Australia asks Britain to review 100-year-old court martial
Wed, Feb 10, 2010

SYDNEY - Australia has sent Britain a petition calling for posthumous pardons for two soldiers court-martialled and executed more than 100 years ago in South Africa, a government spokesman said Wednesday.

The petition asks Britain to review the trials of lieutenants Harry 'Breaker' Morant and Peter Handcock who were found guilty of the murder of 12 prisoners of war in the dying days of the Boer war.

Attorney-General Robert McClelland sent the petition, from military lawyer Commander James Unkles, to Britain's Secretary of State for Defence last week.

"We don't express a view either way on it," McClelland's spokesman said.

"We sent it because we don't have any jurisdiction to issue a pardon or review a case that was made by a foreign government in a foreign country."

Unkles said there were strong grounds for overturning the 1902 verdict against Morant, Handcock and their co-accused George Witton, who had his death sentence commuted, because it contained serious errors.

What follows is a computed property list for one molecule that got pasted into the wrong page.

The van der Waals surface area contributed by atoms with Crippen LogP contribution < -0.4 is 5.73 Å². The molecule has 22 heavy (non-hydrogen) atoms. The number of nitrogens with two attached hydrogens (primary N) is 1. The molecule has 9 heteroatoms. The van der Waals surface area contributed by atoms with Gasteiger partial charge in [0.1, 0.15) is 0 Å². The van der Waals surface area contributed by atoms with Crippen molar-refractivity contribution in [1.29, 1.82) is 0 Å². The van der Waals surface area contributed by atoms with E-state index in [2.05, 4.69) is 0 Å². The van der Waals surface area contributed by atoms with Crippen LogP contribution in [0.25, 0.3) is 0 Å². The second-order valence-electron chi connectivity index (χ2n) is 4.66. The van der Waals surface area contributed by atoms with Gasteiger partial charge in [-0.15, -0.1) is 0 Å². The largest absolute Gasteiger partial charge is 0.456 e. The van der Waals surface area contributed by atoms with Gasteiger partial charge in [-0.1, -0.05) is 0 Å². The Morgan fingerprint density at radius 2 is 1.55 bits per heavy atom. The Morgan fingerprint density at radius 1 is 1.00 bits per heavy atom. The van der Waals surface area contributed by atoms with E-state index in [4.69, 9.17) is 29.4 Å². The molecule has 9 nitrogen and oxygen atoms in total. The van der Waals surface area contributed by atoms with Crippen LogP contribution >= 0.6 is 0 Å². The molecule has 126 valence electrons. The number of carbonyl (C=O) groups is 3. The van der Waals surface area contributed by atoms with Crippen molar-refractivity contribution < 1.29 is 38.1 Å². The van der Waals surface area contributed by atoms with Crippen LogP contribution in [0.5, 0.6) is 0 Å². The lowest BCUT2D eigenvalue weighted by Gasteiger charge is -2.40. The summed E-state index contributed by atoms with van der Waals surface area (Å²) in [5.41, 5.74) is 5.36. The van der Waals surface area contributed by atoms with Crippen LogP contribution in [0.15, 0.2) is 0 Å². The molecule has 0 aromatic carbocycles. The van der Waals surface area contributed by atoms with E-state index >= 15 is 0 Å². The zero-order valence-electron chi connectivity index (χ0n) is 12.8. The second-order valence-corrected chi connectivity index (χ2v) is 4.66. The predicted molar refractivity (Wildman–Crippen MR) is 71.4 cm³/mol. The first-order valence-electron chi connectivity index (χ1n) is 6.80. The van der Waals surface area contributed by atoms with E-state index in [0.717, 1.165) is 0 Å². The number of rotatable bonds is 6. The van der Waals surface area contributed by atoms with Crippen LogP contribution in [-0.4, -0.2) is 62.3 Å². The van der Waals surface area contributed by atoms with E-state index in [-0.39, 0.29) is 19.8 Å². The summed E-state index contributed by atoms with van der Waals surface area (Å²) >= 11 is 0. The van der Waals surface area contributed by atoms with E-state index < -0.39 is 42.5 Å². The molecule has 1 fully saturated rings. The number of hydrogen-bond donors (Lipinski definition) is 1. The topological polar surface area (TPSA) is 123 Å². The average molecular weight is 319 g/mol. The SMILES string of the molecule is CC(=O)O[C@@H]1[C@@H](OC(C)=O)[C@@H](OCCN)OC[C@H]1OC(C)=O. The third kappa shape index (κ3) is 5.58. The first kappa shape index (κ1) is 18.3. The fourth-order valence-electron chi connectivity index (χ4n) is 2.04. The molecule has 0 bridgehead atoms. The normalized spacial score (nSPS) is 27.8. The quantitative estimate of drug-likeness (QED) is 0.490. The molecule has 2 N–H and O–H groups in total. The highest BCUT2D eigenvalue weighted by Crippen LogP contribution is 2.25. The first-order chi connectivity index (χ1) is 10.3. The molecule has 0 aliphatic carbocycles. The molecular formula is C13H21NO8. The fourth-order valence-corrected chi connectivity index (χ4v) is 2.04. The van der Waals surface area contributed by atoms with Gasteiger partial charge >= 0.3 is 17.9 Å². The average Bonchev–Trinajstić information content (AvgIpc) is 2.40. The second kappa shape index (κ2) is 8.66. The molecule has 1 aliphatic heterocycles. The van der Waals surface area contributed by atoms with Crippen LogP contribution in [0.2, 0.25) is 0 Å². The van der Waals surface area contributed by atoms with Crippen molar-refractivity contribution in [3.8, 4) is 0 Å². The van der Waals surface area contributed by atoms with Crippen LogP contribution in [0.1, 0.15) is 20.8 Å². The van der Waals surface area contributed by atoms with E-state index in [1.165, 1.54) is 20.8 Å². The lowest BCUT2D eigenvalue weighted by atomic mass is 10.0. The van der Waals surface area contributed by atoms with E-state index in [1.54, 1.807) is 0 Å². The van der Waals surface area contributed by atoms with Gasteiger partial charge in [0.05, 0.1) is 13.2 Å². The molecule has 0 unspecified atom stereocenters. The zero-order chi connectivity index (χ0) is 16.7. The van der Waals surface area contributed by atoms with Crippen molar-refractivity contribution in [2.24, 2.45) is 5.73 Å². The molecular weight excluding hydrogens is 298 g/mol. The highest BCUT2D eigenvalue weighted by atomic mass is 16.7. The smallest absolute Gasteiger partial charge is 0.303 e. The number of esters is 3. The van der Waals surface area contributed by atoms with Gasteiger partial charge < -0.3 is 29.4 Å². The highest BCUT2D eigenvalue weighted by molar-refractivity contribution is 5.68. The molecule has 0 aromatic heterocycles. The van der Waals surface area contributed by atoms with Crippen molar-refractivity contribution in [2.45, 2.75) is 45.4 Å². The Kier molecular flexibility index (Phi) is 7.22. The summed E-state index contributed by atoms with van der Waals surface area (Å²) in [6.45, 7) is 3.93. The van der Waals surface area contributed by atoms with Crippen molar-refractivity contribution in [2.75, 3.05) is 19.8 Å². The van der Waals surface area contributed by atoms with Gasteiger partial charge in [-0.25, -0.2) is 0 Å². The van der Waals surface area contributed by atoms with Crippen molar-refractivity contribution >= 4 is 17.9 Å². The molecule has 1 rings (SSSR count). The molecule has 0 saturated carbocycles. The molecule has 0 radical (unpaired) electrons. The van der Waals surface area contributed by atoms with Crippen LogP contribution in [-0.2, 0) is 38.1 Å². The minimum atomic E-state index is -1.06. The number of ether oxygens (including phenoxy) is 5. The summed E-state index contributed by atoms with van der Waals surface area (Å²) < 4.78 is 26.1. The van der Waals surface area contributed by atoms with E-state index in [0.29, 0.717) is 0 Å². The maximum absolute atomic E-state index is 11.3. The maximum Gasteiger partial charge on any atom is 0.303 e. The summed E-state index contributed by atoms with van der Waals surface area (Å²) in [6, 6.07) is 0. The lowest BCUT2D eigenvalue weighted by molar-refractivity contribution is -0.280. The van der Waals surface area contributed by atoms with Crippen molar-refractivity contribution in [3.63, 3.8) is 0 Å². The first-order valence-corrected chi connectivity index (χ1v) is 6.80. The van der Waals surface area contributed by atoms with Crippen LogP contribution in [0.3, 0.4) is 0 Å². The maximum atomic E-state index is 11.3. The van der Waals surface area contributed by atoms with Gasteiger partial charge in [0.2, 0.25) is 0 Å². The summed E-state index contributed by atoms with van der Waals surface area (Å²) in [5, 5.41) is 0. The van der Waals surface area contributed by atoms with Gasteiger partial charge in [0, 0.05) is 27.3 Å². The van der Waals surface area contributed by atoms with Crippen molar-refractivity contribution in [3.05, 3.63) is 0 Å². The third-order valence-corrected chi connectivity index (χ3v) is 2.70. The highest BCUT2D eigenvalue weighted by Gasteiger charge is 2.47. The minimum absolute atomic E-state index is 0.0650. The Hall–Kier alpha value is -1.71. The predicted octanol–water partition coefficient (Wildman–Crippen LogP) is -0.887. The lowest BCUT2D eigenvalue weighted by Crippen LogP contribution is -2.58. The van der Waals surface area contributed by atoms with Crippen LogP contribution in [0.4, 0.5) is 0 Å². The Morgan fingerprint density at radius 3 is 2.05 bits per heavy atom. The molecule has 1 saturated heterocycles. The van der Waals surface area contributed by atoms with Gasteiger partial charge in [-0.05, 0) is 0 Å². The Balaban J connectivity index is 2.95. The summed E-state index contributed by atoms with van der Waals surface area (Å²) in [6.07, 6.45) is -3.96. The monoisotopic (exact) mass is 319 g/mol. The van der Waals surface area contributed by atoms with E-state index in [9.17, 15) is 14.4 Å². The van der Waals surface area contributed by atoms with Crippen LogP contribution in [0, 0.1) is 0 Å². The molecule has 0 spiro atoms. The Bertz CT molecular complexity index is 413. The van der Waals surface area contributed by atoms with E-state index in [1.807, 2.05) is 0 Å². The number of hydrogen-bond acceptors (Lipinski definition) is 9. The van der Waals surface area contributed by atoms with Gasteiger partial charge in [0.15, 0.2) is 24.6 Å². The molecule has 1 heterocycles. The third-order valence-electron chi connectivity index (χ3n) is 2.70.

"The passing of time and the fact that Morant, Handcock and Witton are deceased does not diminish the errors and these injustices must be addressed," Unkles said in a statement.

"The issue is not whether Morant and Handcock shot Boer prisoners, which they admitted to, but whether they were properly represented and Military Law properly and evenly applied."

The petition argues the accused were denied the right to communicate with the Australian government or relatives after their arrest and during their trials and were refused an opportunity to prepare their cases.

"During the trial they were denied an opportunity to have their defence of obedience to superior orders tested in court as Lord Kitchener, the British military Commander-in-Chief ? who allegedly issued orders to the accused to shoot Boer prisoners - declined to appear despite being called," Unkles said.

Morant, who volunteered to fight with the British in South Africa, was born in England but became well known in Australia as a poet and a horsebreaker.

Scottish-born writer Nick Bleszynski, who researched the case for his book 'Shoot Straight, You Bastards!' and helped write the petition, said a pardon for Morant was overdue.

"People have always said, ?Oh, yeah, The Breaker, he didn't get justice'," he told AFP.

"And what we're saying is, it is true. The fact that he was dudded (cheated) by the Poms isn't just a grand old legend, it's actually going to become fact."

The story was made into an internationally released movie "Breaker Morant" starring the late Edward Woodward.

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